A dictionary is in indeed a collection of stories. Each word entry has a unique tale to tell. Whichever word we choose, we find ourselves engaging with the story of the language as a whole. And if we choose be, we encounter a special insight into English, and into the society and thought that has shaped it over the past 1,500 years.
My title for this post, the unprecedented difficulty of B(e) is an adaptation of Peter Gilliver’s remark, in The Making of the Oxford English Dictionary (p. 197), when he describes James Murray’s ‘pain and vexation’ at criticism of his rate of progress at the beginning of letter B. Be is not the only item mentioned in Murray’s listing of the complicated words in this section of the alphabet, but it must surely have been the main lexical mountain he had to climb at that point.
Or at any point? With its various historical antecedents (seen in am/is, are/art, be/being/been, and was/were/wert), ‘Be’ has more variant forms (1,812 is the OED lexicographers’ count) than any other English verb. Then there are the complications arising from three persons, variations in stress, contracted forms, standard and nonstandard variants, and its double function as full verb and auxiliary verb. There’s nothing else that measures up to it.
But it’s the semantic complexity of this word that has always fascinated me. The day I decided to tell its story was the day I was passing a mum shovelling her little boy into the back of a car and saying at the same time: ‘Have you been?’ One ‘goes’ to the toilet. More elegantly one might ‘visit’ it. But, having gone, we do not usually say I’ve gone or ask children if they have gone. We can say I went an hour ago, but not I’ve gone an hour ago. Been does the job instead. I’ve been. Been as a past form of go. Unusual.
‘Were there any more like that?’ I asked myself. And of course there were. The OED entry on be is full of fascinating semantic nuances, but the fascination can remain unnoticed within all the detail. And in such a long and complex entry, it’s not only easy to lose sight of the wood, it’s difficult to see all the trees. Can one tell the story of an entire OED entry like this in an accessible and interesting way? I decided that I would try.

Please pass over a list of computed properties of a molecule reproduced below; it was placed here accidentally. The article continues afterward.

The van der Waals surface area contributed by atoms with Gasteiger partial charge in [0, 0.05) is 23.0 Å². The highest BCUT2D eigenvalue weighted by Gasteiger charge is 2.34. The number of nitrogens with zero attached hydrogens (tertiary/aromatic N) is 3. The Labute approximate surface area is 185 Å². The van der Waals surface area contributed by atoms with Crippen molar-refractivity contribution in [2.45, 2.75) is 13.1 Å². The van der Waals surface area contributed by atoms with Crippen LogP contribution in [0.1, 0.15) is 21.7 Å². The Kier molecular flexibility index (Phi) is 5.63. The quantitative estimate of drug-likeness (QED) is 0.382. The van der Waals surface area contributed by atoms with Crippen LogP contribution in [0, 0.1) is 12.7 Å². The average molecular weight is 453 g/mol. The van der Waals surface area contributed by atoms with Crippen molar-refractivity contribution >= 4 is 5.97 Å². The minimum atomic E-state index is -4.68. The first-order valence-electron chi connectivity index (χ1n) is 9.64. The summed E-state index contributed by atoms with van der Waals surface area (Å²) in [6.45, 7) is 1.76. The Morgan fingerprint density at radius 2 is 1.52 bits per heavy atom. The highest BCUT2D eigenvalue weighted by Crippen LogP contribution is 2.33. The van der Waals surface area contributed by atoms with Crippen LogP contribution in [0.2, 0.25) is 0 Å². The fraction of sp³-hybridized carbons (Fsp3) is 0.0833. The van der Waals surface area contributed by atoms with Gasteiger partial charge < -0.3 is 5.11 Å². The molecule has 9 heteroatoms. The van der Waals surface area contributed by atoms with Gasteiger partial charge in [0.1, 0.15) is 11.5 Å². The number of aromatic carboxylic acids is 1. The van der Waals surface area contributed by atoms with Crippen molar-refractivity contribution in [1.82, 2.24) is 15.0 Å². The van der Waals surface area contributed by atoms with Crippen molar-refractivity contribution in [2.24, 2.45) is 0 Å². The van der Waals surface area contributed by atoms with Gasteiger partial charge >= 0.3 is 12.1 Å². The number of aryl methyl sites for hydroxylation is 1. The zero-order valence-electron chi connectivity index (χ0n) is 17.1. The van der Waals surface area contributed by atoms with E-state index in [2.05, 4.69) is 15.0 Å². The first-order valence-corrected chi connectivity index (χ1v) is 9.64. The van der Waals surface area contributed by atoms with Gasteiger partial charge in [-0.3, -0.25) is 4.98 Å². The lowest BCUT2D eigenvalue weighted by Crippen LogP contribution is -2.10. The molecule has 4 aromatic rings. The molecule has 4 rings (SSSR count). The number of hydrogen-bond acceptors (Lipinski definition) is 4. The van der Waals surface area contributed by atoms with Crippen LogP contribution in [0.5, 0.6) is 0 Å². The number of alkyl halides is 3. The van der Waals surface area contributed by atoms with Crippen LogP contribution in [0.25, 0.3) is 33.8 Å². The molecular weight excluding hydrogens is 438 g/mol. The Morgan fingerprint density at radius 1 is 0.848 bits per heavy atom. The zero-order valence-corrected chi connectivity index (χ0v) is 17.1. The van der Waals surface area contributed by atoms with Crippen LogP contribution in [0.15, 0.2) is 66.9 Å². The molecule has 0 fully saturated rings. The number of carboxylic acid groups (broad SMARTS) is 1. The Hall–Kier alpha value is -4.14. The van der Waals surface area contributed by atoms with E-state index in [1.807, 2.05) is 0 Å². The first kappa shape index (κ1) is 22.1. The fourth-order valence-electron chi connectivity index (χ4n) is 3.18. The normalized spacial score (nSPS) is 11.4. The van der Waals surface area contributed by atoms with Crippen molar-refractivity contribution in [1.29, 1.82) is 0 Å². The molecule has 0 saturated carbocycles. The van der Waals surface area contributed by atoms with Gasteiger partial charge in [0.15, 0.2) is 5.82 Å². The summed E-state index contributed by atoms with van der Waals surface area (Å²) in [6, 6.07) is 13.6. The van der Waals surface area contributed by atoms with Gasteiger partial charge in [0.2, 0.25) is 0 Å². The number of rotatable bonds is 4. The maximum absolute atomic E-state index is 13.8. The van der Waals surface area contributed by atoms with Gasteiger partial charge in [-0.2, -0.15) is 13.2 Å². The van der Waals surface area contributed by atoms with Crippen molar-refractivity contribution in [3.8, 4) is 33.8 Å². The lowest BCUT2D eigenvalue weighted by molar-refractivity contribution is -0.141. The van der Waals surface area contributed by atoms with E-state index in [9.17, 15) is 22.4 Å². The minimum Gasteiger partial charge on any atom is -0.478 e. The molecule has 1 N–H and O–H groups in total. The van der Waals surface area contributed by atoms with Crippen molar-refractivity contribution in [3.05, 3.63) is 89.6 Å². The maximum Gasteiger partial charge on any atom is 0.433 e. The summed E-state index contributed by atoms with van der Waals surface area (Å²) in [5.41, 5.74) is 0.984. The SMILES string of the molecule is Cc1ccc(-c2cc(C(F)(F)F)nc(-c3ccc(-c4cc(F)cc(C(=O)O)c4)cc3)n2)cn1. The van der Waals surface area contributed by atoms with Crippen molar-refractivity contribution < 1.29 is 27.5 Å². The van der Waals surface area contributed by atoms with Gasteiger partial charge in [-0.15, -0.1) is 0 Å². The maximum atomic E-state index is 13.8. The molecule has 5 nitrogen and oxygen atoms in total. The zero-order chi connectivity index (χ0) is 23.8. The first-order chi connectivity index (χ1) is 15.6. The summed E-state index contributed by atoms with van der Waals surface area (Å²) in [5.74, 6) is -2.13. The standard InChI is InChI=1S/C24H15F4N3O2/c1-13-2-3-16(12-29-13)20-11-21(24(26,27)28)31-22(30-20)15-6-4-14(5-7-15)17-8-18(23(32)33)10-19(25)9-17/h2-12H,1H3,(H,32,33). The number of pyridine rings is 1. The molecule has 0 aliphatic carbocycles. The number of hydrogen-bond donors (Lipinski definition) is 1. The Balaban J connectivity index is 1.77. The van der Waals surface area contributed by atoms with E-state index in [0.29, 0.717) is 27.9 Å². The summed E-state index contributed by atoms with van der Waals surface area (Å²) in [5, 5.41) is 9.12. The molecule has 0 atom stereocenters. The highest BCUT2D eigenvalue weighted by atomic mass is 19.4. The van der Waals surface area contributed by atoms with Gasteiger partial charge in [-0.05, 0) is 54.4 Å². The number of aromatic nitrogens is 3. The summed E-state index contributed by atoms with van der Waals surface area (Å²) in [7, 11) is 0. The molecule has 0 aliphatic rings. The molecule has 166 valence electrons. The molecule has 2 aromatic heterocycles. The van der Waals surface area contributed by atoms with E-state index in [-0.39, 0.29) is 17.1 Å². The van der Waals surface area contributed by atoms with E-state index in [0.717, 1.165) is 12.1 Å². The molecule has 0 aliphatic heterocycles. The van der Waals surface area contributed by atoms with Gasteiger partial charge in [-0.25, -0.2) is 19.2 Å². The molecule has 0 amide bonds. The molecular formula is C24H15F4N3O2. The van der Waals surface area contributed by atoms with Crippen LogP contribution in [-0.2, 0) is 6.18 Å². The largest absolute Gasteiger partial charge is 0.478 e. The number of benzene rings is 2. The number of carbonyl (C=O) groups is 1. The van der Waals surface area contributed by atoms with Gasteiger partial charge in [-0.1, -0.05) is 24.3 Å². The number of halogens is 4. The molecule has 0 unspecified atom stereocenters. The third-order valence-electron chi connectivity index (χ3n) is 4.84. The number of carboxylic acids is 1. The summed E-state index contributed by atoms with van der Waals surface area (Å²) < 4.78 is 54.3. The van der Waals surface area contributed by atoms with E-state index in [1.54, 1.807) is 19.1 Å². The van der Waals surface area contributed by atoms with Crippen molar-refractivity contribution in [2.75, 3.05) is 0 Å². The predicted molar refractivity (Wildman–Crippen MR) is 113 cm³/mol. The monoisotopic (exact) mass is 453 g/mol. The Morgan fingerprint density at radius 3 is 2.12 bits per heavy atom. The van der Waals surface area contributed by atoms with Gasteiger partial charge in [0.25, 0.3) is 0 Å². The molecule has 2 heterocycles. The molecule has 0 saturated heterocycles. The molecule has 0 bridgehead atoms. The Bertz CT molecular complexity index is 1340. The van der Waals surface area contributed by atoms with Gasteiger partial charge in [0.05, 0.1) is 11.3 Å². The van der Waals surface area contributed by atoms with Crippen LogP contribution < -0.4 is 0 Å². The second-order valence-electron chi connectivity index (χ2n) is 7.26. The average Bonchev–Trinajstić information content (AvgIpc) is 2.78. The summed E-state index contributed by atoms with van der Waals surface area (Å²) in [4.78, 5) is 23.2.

So, amongst my research and alongside the ‘lavatorial be‘, I discovered some two dozen different semantic usages, such as ‘nominal be‘ (wannabes and has-beens), ‘identifying be‘ (business is business), ‘eventive be’ (been and done it), and ‘sexual be’ (I’ve been with him/her). All human life is bound up in this little verb, it seems.
What I wasn’t expecting was to see the extent to which an exposition of its various senses would lead me into other areas of the language. In fact most of English linguistic life is represented, including phonology (contemporary and historical), graphology, regional and social dialectology, grammar, pragmatics, stylistics, sociolinguistics… and a remarkable array of illustrative contexts, going well beyond the literary sources normally used in lexicographical citations, such as advertising, newspaper headlines, pop music, music halls, pantomimes, road signs, and text messaging. Understanding the story of be really does give one a ‘verb’s-eye’ view of the English language.
There is an old story of a reader who brings a dictionary back to a lending library and comments to the librarian: ‘Quite enjoyable, but the stories are rather short, aren’t they’. Not in this case.
Featured image credit: Bee, by Victoria Kurtovich. CC0 Public Domain via Unsplash.